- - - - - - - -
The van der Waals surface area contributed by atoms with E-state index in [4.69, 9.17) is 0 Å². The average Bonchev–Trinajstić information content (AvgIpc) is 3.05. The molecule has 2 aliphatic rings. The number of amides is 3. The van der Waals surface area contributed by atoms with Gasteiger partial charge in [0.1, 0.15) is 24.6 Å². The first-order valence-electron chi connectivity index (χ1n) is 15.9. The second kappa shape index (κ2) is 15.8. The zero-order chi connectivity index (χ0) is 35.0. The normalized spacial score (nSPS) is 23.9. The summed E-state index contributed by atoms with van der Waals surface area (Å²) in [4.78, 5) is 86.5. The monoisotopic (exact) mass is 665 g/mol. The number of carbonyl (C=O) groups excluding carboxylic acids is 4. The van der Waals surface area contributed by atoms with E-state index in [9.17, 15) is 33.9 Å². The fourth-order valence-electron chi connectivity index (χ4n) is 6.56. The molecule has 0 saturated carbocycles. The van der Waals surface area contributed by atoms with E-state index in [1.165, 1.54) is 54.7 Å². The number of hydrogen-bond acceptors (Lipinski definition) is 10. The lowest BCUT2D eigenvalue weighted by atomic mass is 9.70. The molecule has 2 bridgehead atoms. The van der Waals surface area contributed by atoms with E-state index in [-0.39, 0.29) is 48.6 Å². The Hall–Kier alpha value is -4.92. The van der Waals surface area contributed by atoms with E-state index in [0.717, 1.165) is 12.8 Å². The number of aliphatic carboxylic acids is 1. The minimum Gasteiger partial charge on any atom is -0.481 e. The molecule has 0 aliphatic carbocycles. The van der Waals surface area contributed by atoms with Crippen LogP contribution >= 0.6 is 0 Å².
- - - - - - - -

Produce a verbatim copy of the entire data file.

The van der Waals surface area contributed by atoms with E-state index in [4.69, 9.17) is 0 Å². The average Bonchev–Trinajstić information content (AvgIpc) is 3.05. The molecule has 2 aliphatic rings. The number of amides is 3. The van der Waals surface area contributed by atoms with Gasteiger partial charge in [0.1, 0.15) is 24.6 Å². The first-order valence-electron chi connectivity index (χ1n) is 15.9. The second kappa shape index (κ2) is 15.8. The zero-order chi connectivity index (χ0) is 35.0. The normalized spacial score (nSPS) is 23.9. The summed E-state index contributed by atoms with van der Waals surface area (Å²) in [4.78, 5) is 86.5. The monoisotopic (exact) mass is 665 g/mol. The number of carbonyl (C=O) groups excluding carboxylic acids is 4. The van der Waals surface area contributed by atoms with E-state index in [9.17, 15) is 33.9 Å². The fourth-order valence-electron chi connectivity index (χ4n) is 6.56. The molecule has 0 saturated carbocycles. The van der Waals surface area contributed by atoms with E-state index in [1.165, 1.54) is 54.7 Å². The number of hydrogen-bond acceptors (Lipinski definition) is 10. The lowest BCUT2D eigenvalue weighted by atomic mass is 9.70. The molecule has 2 bridgehead atoms. The van der Waals surface area contributed by atoms with E-state index in [-0.39, 0.29) is 48.6 Å². The Hall–Kier alpha value is -4.92. The van der Waals surface area contributed by atoms with E-state index in [0.717, 1.165) is 12.8 Å². The number of aliphatic carboxylic acids is 1. The minimum Gasteiger partial charge on any atom is -0.481 e. The molecule has 0 aliphatic carbocycles. The van der Waals surface area contributed by atoms with Crippen LogP contribution >= 0.6 is 0 Å².